This is where training gets even more fun for athletes who move well. I often find that when pitchers try to “aim” or “place the ball” they slow down, and they still struggle to throw strikes. Their mind takes over and instead of just throwing, they think about every little thing they need to do to try and throw a strike. Now, they’re pitching slower AND they’re inaccurate. Instead, allow your pitchers to complete the task of throwing to different locations while moving at full speed. Encourage them to be explosive and allow them to free their minds from thinking about mechanics and instead work to achieve a task, like throwing through an area in the pitcher’s pocket or throwing seven strikes out of ten. Challenge them to stay somewhat under control but still stay explosive. Then, they will learn how to create consistency within their motion, develop accuracy, and still throw at their average or top speed.
Now that we’ve talked about working on accuracy by giving pitcher’s tasks to accomplish, it’s important to understand that we can also shoot for a speed goal at the same time. For instance, I tell my pitchers that I want them to stay within 2-3 mph of their top speed on every pitch. So, if they are able to hit 63 mph multiple times (multiple times being important here), I want them to stay within the 60’s on every pitch. Let's say that same pitcher has hit 65 once and only once without showing me that they can repeat that speed, I will not ask them to stay within 2-3 mph of 65, instead, I’ll ask them to try to stay within 2-3 mph of their average speed, which might be 64. So, in the bullpen, I would say, your goal is to throw seven out of ten pitches through the zone, but they only count if they are within 2-3 mph of your average/ top speed.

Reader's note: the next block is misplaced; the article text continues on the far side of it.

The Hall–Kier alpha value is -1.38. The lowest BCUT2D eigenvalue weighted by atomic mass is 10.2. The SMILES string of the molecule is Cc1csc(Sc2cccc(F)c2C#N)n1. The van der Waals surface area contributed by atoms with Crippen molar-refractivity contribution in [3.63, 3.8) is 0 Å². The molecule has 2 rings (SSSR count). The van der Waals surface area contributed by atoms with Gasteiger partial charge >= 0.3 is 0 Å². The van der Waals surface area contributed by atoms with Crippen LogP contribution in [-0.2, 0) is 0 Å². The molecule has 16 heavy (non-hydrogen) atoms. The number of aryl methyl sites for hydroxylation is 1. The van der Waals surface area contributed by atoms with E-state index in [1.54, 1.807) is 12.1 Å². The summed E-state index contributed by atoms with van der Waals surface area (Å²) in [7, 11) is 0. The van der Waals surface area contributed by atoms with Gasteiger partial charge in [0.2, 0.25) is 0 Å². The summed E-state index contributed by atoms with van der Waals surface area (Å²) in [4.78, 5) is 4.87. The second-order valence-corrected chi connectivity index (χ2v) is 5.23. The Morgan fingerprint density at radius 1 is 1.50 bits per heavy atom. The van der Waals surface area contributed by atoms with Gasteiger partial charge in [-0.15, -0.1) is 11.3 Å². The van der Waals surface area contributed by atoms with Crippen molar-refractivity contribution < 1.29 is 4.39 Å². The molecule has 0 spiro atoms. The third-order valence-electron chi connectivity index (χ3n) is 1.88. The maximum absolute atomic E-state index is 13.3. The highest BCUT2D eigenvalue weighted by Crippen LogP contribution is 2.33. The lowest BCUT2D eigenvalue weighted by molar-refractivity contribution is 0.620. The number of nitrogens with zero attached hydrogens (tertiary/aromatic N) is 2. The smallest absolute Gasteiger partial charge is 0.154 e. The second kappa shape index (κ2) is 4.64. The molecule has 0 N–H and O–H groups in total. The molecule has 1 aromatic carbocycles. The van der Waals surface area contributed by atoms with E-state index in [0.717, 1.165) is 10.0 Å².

Overall, I hope this article has made you question how you or your athlete train. Does your pitcher move well? Could they move better? I’ll be the first to say, I am still learning. I don’t have all the answers, but I’m trying to incorporate important aspects of physical development with our pitchers as often as possible, and I’m committed to learning more to help put them into better positions.
I encourage you to do the same. It’s worth investing time and money into a program that will not only make your pitcher better but also keep her healthy. The more you understand the importance of movement and body control, the easier it is to make quick adjustments. Remember, pitchers are athletes and they should be trained like athletes. If you’re only pitching with little to no outside training, you’re missing out on development.